• Conspiracy theorists

    Back in 2000, I interviewed Rev. Jerry Falwell on camera in connection with a documentary film of "The Hunting of the President," which Joe Conason and I wrote.

Latest in Guest Writer

  • Vote no on school tax

    I have never voted against a school tax in my life, but I will be voting against the debt service millage extension for the Little Rock School District.
    • May 4, 2017
  • Intracity tourism

    The issues that tug at my heartstrings are neighborhood stigma and neighborhood segregation, which are so prevalent in Little Rock. In my opinion, the solution to those problems is "intracity tourism."
    • Apr 27, 2017
  • Not justice

    The strongest, most enduring calls for the death penalty come from those who feel deeply the moral righteousness of "eye-for-an-eye" justice, or retribution. From the depths of pain and the heights of moral offense comes the cry, "The suffering you cause is the suffering you shall receive!" From the true moral insight that punishment should fit the crime, cool logic concludes, "Killers should be killed." Yet I say: retribution yes; death penalty no.
    • Apr 20, 2017
  • More »

Visit Arkansas

Paddling the Fourche Creek Urban Water Trail

Paddling the Fourche Creek Urban Water Trail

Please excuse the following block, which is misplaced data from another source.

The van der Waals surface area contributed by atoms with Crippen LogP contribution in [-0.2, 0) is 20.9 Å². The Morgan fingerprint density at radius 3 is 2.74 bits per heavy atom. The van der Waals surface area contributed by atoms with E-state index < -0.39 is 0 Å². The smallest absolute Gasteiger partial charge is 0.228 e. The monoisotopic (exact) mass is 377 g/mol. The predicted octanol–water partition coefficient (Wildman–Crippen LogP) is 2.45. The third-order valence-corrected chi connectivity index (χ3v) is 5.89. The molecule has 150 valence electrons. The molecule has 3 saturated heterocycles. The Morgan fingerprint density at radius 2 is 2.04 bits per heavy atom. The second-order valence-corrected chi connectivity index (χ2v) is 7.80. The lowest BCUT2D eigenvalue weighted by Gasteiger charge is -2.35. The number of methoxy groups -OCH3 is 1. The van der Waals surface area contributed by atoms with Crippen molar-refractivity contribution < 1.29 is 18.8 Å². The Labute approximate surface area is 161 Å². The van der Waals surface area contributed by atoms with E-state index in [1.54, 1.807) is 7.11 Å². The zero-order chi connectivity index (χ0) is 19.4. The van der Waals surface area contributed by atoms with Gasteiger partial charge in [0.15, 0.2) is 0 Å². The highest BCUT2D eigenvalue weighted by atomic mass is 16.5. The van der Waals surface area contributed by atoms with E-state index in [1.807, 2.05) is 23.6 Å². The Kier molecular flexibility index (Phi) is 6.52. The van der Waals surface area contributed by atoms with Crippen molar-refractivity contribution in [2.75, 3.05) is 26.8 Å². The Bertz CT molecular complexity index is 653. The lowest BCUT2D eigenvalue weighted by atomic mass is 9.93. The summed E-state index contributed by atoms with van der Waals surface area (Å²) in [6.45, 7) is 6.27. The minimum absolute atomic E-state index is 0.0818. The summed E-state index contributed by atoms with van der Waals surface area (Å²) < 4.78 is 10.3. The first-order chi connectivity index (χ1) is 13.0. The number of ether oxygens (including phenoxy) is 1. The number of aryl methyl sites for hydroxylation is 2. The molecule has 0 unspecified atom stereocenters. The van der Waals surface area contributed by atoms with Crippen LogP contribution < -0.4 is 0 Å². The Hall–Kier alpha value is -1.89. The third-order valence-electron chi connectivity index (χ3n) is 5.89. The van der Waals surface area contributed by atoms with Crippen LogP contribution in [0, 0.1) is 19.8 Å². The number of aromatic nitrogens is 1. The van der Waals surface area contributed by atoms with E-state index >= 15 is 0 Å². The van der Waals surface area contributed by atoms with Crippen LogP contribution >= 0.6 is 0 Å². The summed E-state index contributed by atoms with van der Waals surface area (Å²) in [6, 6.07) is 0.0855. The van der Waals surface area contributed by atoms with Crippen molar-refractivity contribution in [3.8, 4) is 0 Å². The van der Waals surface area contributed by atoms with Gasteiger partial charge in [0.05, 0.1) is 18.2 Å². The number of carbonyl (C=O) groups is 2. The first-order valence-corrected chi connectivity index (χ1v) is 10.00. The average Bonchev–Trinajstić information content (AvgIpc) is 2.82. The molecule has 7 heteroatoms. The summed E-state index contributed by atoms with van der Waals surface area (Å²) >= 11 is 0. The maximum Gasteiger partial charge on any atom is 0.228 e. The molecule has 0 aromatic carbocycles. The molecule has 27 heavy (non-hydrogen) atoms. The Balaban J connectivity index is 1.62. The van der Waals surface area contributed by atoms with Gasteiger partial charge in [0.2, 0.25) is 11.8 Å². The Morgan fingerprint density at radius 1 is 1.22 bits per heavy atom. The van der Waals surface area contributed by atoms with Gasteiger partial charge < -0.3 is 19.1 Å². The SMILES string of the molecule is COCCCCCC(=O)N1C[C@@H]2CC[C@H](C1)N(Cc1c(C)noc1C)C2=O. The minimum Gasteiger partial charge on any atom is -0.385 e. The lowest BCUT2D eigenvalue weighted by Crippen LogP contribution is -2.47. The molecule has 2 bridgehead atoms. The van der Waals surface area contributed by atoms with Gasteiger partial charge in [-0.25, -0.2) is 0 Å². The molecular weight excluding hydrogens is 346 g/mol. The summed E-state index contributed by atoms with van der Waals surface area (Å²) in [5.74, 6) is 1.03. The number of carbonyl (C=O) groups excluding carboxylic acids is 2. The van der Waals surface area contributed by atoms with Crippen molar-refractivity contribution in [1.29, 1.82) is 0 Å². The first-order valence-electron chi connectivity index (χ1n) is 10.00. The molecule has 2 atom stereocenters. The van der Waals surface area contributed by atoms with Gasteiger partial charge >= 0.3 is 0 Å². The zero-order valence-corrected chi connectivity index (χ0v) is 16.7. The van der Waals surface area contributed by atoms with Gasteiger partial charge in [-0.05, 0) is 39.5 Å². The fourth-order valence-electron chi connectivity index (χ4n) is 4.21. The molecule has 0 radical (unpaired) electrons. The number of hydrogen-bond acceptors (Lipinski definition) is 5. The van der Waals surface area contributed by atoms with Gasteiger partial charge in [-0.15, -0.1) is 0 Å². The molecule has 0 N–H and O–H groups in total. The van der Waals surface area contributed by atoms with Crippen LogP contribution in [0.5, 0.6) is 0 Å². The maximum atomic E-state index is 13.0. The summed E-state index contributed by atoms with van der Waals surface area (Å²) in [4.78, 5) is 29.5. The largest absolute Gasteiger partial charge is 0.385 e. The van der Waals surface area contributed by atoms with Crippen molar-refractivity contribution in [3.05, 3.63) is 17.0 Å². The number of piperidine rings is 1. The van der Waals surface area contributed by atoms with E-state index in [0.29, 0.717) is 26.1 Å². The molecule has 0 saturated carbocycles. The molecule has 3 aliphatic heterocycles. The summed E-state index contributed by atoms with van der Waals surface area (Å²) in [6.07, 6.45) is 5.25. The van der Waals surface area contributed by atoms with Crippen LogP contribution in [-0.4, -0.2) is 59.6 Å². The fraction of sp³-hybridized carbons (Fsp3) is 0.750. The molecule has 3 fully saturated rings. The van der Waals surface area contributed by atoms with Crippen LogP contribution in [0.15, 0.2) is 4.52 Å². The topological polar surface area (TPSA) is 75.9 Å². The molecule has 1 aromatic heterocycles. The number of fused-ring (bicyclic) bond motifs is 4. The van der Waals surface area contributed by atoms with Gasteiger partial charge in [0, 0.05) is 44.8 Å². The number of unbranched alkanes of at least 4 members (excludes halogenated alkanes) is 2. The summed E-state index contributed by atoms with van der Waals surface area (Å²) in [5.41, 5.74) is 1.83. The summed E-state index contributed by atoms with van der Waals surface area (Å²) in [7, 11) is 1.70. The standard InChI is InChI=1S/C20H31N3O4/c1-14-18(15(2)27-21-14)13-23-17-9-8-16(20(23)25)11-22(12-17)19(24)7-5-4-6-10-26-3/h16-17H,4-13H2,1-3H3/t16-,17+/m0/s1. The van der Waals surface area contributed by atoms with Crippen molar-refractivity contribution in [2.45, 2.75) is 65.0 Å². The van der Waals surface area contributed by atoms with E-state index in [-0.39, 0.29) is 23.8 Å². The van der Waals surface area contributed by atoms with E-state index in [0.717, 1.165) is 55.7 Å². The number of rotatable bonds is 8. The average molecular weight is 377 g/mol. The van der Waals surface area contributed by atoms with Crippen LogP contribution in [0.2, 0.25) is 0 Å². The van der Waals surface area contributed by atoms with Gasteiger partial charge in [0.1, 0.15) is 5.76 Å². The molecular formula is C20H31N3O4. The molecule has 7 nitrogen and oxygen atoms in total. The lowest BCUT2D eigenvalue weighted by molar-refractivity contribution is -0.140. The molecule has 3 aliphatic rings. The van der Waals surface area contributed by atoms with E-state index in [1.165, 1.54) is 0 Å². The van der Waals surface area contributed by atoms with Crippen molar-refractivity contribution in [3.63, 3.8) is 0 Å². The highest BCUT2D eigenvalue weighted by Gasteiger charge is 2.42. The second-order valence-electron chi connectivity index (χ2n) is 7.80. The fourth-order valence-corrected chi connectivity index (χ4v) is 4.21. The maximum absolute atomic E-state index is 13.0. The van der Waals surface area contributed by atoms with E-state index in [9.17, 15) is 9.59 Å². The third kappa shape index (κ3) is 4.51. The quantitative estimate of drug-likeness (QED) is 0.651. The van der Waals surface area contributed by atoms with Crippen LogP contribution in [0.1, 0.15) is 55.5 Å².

Underutilized waterway is a hidden gem in urban Little Rock

Event Calendar

« »

May

S M T W T F S
  1 2 3 4 5 6
7 8 9 10 11 12 13
14 15 16 17 18 19 20
21 22 23 24 25 26 27
28 29 30 31  

Most Viewed

  • Real reform

    Arkansas voters, once perversely skeptical of complicated ballot issues like constitutional amendments, have become almost comical Pollyannas, ratifying the most shocking laws.
  • Conspiracy theorists

    Back in 2000, I interviewed Rev. Jerry Falwell on camera in connection with a documentary film of "The Hunting of the President," which Joe Conason and I wrote.
  • Virgil, quick come see

    There goes the Robert E. Lee. But the sentiment that built the monument? It's far from gone.
  • Not leaders

    As soon as I saw the Notre Dame graduates walking out of their own commencement ceremony as Vice President Mike Pence began to speak, I thought, "Oh no, here we go again."

Most Recent Comments

  • Re: Conspiracy theorists

    • Here's the conspiracy Gene Lyons knows is true: Trump conspired with the Russians - criminally…

    • on May 24, 2017
  • Re: Trump unfit

    • And now, although it is probably too late on this feed - the horrible bomber…

    • on May 24, 2017
  • Re: Trump unfit

    • Sorry, sorry - I mis-spoke or mis-wrote - the ACTUAL headline on the article was…

    • on May 23, 2017
 

© 2017 Arkansas Times | 201 East Markham, Suite 200, Little Rock, AR 72201
Powered by Foundation